1. An electric power steering system (50) for vehicles having an electromagnetic servo device (1) including an input shaft (5) operatively connected to a steering wheel, an output shaft (6) operatively connected to a steered wheel, an electric motor (14) for operatively supplying auxiliary torque to said output shaft (6), steering torque detecting means (32) for detecting steering torque (Ts) acting on said input shaft (5), steering speed detecting means (36) for detecting the steering speed of said steering wheel, and drive control means (30, 40) which receives an output signal (S1, S2) from said steering torque detecting means (32) and an output signal (S3, S4) from said steering speed detecting means (36) and feeds said electric motor (14) with a motor drive signal in accordance with said output signals (S1, S2, S3, S4), wherein:
said drive control means (30, 40) comprises:
means (109, 110; 200) for determining a component (D(L)) of said motor drive signal (Va) that corresponds to the road surface side load and a component (D(F)) of said motor drive signal (Va) that corresponds to the load due to friction elements of said electromagnetic servo device (1), depending on said output signal (S1, S2) from said steering torque detecting means (32);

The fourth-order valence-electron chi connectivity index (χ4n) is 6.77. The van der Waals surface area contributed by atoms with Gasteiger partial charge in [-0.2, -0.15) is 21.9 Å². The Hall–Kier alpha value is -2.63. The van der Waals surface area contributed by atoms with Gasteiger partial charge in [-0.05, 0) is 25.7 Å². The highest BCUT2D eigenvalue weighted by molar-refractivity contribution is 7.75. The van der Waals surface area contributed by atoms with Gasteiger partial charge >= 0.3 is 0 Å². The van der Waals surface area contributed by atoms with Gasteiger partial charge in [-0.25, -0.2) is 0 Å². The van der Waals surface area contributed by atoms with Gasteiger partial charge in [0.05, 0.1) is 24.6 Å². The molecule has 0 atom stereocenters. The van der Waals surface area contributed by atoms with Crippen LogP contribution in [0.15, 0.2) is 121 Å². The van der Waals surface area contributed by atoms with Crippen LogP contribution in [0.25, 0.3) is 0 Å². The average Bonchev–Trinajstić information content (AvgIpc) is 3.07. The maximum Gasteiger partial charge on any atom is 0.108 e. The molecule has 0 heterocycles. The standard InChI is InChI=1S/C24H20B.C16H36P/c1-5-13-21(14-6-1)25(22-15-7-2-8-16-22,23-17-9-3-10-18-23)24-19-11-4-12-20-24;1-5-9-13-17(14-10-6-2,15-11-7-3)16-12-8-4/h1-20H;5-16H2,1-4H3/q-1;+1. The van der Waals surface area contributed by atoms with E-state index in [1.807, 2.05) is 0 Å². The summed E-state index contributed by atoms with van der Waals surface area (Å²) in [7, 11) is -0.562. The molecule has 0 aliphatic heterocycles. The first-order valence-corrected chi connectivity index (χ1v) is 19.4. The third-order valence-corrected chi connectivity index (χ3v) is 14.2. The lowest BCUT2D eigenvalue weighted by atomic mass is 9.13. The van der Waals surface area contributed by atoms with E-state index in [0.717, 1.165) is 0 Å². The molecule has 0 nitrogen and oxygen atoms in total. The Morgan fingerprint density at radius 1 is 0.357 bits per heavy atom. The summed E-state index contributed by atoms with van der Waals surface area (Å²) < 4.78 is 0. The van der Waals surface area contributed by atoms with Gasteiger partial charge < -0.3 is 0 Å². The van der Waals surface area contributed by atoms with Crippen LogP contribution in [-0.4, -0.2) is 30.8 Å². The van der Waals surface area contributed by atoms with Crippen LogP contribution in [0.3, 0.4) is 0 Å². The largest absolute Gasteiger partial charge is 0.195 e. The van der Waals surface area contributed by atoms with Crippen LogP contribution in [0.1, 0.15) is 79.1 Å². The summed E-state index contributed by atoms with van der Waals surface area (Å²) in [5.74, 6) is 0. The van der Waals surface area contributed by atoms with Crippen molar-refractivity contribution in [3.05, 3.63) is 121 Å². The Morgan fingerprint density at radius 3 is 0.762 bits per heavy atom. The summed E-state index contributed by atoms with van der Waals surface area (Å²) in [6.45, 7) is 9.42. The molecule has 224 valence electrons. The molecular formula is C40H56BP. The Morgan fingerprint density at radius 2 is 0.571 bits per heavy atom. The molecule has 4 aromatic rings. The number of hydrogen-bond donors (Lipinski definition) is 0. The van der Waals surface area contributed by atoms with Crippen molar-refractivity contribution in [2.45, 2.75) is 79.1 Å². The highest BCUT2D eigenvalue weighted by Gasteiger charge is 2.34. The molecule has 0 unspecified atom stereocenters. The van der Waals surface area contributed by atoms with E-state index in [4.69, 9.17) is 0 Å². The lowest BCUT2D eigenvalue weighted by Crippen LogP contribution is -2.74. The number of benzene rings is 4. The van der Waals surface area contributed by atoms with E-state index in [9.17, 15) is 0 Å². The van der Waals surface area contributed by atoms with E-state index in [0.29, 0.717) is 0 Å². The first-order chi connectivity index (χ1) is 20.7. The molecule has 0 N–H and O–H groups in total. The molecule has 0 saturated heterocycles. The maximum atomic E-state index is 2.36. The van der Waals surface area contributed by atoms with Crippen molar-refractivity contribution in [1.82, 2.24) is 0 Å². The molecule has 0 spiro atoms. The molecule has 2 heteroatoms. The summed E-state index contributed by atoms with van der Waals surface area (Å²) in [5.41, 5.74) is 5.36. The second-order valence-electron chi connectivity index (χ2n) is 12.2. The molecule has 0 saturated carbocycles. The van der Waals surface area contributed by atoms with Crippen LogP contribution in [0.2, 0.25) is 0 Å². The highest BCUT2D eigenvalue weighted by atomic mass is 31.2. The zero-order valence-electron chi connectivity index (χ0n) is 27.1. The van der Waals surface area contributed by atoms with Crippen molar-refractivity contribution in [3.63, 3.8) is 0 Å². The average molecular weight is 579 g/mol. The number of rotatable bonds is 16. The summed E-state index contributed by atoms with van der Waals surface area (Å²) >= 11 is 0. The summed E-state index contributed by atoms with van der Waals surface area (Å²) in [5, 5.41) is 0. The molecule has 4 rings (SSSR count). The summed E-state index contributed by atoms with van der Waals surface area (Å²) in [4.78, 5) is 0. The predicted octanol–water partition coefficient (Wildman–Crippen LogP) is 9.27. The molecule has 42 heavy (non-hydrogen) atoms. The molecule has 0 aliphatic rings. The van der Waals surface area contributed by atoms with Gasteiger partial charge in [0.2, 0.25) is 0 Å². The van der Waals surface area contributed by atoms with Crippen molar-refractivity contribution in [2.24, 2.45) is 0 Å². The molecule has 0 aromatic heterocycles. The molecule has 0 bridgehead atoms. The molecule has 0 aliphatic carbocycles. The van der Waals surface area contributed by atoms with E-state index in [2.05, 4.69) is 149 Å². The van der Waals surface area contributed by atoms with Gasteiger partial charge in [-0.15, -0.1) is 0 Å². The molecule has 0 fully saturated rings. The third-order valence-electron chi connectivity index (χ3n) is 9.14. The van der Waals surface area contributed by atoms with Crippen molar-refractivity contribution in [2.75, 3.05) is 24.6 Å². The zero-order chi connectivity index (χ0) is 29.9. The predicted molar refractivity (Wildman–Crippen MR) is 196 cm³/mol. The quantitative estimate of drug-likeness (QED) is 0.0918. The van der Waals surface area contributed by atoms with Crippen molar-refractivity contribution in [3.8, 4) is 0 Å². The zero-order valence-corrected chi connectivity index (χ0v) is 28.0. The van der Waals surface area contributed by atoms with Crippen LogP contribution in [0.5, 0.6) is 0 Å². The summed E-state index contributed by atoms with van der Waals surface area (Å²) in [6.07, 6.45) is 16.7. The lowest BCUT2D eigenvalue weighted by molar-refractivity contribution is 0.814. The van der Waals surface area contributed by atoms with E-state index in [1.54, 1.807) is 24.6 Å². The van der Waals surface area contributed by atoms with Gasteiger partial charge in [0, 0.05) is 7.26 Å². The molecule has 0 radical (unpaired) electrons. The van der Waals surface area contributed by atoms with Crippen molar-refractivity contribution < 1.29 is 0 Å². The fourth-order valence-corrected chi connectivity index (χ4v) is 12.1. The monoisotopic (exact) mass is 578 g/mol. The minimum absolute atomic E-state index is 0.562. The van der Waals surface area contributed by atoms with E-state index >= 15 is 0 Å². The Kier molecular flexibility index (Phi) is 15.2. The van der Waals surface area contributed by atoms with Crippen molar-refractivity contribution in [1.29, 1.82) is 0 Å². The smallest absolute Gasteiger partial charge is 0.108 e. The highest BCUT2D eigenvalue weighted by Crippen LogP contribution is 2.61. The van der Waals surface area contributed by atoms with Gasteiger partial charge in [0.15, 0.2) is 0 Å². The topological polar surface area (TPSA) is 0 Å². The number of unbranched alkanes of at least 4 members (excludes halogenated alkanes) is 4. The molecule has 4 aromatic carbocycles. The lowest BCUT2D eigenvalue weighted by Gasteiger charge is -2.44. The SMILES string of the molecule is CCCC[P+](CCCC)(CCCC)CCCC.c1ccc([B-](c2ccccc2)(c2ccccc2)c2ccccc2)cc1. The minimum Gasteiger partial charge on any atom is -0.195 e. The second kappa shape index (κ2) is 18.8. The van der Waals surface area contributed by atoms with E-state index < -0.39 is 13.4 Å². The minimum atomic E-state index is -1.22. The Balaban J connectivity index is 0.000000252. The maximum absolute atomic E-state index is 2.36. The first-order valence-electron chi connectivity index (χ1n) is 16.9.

means (121) for determining a component (D(K意m)) of said motor drive signal (Va) that corresponds to the steering speed, depending on said output signal (S3, S4) from said steering speed detecting means (36); and
means (111, 124, 40; 200, 124, 40) for summing said road surface side load component (D(L)), said frictional load component (D(F)), and said steering speed component (D(K意m)) to thereby determine the magnitude of said motor drive signal (Va) and outputting said motor drive signal (Va) to said electric motor (14).
2. An electric power steering system for vehicles according to claim 1, wherein:
said drive control means (30, 40) comprises:
a microcomputer unit (30) which receives said output signal S1, S2 from said steering torque detecting means (32) and said output signal (S3, S4) from said steering speed detecting means (36) and determines to output a motor control signal (T2, T3, T4) representing the content of said motor drive signal (Va) to be fed to said electric motor (14); and
motor drive means (40) which receives said motor control signal (T2, T3, T4) and outputs said motor drive signal (Va) to said electric motor (14) in accordance with said motor control signal (T2, T3, T4); said means (109, 110; 200) for determining said road surface side load component (D(L)) and said frictional load component (D(F)) and said means (121) for determining said steering speed component (D(K意m)) comprise a program (100 to 132) for said microcomputer unit (30); and